Spoilt for choice

Jan Aitken
Jan Aitken

The more choices we have, the more regret we have as well, life coach Jan Aitken writes. 

Last year my Christmas tree of many years broke.

Hardly life-shattering, but as I'm a true lover of most things Christmas (though not so much now that it seems to begin earlier and earlier every year in the shops), I thought a replacement tree was a necessity.

Off I went on the simple task of purchasing a new fake tree for this year's festivities. Alas, it wasn't as simple as I had recalled from years gone by.

I was greeted by several different species of pine to choose from, differing tips for the ends of the branches, a multitude of heights, colours (surely Christmas trees are green?) and features I had not imagined. They were priced from reasonable to eye-watering.

Photo: Wikimedia Commons
Photo: Wikimedia Commons

I was stumped (no pun intended).

I started to go through the pros and cons of them all, weighing this one against that one, what if that one ... Hm, how about ... Oooh that's cool but ... I froze, I was caught in the classic trap of analysis paralysis.

I was heard to mutter (not for the first time) ''just give me a choice of two''. Frankly, I had too many choices.

On the whole, having choices is great, it's part of our Western culture to have some autonomy and to be able to choose what we want in our lives: our careers, our hobbies, what sport we play, what subjects we study at school, what food we eat etc.

Generally we get to choose and have some influence over most aspects of our lives. Having choice equates to freedom! Having freedom is fundamentally good, it's important for creating happy and fulfilling lives.

So, if having choice makes us happy and fulfilled, wouldn't having even more choices make us even more happy and more fulfilled?

Apparently not. It tends to make us more confused and fill us with regret.

I was relieved when I read some work by Barry Schwartz, a psychologist and professor at Swarthmore College in the United States. I learnt I'm not the only person to find the staggering amount of choices we are faced with sometimes overwhelming.

Schwartz has written a book called The paradox of choice - why more is less. In it he talks about his local supermarket having 175 types of salad dressing and 285 varieties of biscuits. He calls these an example of the ''blizzard of choices'' we face daily.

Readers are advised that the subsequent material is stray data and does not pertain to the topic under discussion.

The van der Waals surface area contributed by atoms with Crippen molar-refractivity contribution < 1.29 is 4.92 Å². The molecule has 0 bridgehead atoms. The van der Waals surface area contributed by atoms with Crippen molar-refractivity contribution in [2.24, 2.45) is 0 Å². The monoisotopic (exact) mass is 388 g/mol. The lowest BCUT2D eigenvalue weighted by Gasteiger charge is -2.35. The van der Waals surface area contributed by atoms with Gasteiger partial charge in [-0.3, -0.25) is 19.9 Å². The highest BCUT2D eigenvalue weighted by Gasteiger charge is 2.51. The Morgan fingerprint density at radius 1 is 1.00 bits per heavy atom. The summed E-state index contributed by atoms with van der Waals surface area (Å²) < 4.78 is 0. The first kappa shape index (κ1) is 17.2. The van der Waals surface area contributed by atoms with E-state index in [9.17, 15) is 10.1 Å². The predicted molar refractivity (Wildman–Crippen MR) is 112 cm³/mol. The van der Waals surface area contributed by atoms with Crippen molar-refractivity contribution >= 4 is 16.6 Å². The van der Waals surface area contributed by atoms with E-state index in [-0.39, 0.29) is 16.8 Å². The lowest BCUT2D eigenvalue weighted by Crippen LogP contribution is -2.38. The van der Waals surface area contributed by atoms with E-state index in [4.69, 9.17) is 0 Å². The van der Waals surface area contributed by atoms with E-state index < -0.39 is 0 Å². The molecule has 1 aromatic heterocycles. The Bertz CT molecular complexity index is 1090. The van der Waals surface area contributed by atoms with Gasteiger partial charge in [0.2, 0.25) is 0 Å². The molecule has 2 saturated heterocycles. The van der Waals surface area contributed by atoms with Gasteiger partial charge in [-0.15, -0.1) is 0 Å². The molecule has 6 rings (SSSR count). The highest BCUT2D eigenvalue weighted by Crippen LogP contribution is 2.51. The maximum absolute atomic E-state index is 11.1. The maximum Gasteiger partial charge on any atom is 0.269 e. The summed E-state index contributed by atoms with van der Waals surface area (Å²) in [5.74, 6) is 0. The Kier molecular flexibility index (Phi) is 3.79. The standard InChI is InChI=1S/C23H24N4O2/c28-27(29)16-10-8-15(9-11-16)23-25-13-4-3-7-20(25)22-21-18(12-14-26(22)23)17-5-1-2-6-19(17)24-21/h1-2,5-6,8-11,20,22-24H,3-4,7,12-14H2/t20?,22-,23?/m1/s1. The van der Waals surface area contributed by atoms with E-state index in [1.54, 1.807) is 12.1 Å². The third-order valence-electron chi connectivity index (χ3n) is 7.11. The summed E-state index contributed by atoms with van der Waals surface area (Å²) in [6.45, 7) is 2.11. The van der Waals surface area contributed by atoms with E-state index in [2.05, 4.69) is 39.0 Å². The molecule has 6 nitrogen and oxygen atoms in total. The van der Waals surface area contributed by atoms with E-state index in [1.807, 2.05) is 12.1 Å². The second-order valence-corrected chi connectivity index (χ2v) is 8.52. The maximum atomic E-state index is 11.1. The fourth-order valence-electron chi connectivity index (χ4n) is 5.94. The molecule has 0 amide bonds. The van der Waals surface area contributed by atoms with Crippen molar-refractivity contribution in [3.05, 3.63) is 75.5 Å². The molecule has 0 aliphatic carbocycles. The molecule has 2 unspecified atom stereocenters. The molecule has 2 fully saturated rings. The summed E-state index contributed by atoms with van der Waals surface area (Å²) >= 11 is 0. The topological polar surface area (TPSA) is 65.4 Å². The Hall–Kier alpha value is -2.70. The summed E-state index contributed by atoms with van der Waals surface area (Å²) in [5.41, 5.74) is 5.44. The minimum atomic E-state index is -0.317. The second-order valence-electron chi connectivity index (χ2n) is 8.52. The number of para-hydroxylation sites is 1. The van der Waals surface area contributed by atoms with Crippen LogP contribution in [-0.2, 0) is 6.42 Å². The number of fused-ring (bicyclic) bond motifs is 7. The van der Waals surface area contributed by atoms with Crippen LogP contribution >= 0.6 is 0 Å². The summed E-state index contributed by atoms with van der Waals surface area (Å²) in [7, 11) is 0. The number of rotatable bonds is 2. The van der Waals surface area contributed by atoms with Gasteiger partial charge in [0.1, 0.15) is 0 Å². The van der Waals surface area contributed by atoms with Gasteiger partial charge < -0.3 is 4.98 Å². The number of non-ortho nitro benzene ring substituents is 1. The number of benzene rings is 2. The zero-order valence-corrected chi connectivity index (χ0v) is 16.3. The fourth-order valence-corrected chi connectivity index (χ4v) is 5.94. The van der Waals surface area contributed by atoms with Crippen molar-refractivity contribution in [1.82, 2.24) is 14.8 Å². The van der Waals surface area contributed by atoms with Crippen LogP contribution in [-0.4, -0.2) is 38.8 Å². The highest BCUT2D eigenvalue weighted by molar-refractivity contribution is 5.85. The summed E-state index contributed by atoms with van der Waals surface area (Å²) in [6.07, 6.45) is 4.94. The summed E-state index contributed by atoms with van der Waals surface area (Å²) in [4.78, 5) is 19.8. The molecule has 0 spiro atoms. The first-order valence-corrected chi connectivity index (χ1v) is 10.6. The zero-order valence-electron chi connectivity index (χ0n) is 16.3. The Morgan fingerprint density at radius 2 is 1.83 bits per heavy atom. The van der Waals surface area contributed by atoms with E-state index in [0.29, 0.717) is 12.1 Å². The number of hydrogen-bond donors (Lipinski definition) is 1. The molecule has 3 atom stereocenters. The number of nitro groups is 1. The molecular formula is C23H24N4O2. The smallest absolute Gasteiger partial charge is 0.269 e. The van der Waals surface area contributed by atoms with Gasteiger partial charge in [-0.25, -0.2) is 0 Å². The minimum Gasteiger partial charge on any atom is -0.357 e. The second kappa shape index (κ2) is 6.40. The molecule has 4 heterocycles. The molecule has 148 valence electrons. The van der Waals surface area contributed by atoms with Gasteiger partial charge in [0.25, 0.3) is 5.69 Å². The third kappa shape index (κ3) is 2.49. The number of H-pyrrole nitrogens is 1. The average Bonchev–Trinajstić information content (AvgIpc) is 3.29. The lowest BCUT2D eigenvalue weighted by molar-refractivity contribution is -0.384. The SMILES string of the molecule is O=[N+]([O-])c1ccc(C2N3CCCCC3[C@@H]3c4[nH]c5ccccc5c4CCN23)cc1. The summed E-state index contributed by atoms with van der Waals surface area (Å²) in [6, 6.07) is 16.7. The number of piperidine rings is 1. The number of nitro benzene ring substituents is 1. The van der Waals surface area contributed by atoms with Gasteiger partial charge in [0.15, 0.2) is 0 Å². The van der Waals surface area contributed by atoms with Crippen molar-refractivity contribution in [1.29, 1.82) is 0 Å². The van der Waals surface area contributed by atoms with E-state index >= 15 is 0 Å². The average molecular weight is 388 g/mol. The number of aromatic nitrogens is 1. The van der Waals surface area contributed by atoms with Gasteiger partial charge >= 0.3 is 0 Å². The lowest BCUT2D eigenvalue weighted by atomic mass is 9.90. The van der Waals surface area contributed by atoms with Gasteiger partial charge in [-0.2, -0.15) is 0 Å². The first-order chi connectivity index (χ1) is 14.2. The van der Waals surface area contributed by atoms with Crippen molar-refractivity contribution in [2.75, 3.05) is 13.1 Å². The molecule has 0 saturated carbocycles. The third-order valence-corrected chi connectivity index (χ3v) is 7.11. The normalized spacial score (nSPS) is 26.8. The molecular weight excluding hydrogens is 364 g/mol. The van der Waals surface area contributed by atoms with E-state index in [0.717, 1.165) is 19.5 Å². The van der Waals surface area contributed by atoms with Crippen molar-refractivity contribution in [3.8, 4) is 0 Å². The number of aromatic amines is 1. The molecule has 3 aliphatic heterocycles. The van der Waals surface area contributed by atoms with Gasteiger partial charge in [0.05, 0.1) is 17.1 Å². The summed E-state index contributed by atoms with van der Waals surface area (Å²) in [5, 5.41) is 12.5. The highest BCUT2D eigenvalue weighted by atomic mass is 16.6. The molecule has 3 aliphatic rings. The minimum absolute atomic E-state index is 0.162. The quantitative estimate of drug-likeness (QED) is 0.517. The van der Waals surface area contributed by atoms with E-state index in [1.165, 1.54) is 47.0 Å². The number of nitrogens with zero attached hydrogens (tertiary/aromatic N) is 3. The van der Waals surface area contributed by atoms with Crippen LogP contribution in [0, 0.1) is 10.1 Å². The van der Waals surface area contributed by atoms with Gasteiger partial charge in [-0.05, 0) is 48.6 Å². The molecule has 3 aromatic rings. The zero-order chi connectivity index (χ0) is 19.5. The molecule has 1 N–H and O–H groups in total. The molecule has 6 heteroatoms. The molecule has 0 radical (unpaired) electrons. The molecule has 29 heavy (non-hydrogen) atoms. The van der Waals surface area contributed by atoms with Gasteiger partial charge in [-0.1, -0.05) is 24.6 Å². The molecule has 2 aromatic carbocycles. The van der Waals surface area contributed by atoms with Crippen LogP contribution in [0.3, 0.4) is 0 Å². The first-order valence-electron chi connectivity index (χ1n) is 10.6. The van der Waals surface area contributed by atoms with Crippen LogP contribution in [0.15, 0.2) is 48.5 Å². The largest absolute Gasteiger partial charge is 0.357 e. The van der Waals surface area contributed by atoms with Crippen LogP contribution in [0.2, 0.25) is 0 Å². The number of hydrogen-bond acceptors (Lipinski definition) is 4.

When faced with so many options, people have trouble making any choice at all and if they do choose one item over another, Schwartz found that we are often less satisfied with the result.

It seems this happens because, with so many options to pick from, it's easy to imagine, for example after you get your salad dressing home and try it, that you could have made a better choice.

This imagined alternative is tantalising enough to spark feelings of regret, and regret subtracts from whatever joy you might have about the item you chose even if you made a very good choice.

Simply put, the more choices we have, the more regret we have as well.

Let's think about the dozens of everyday decisions and choices we make, for example where to eat? What to wear? What shirt/shoes to buy? What box of cereal?

How do we go about making decisions and choices in a healthy way?

Those who make choices based on an item being ''good enough or excellent'' tend to be happier and more satisfied than those who seek and accept only the very best, even if it's not attainable!

So drop the search for perfection. Perfection doesn't exist and you'll be setting yourself up for failure.

Be clear about why you want something and what you want it to do. Does it fit in with your values? How will it make your life better?

If you're buying something to impress someone or to out do a friend, neighbour or family member then chances are the buzz will be shortlived, or they may upgrade and leave you feeling worse off.

When you're shopping for things and you find yourself stuck with choice overload, walk away, clear your mind and remind yourself what you want and why you want it. If you're really tied in a knot then stick with a brand or style you know and like.

Back to my Christmas-tree dilemma.

For me a Christmas tree is fun, something to hang the decorations on that I have collected from around the world. Many of the decorations have been given to me by friends and I love bringing them out once a year for a good airing.

I don't need a life-size Norfolk pine complete with integrated lights that is eye-wateringly expensive. I want a 6ft, green tree on a good solid stand, that's all and that's good enough for me.

• Jan Aitken is a Dunedin-based life coach.

For more go to www.fitforlifecoaches.co.nz


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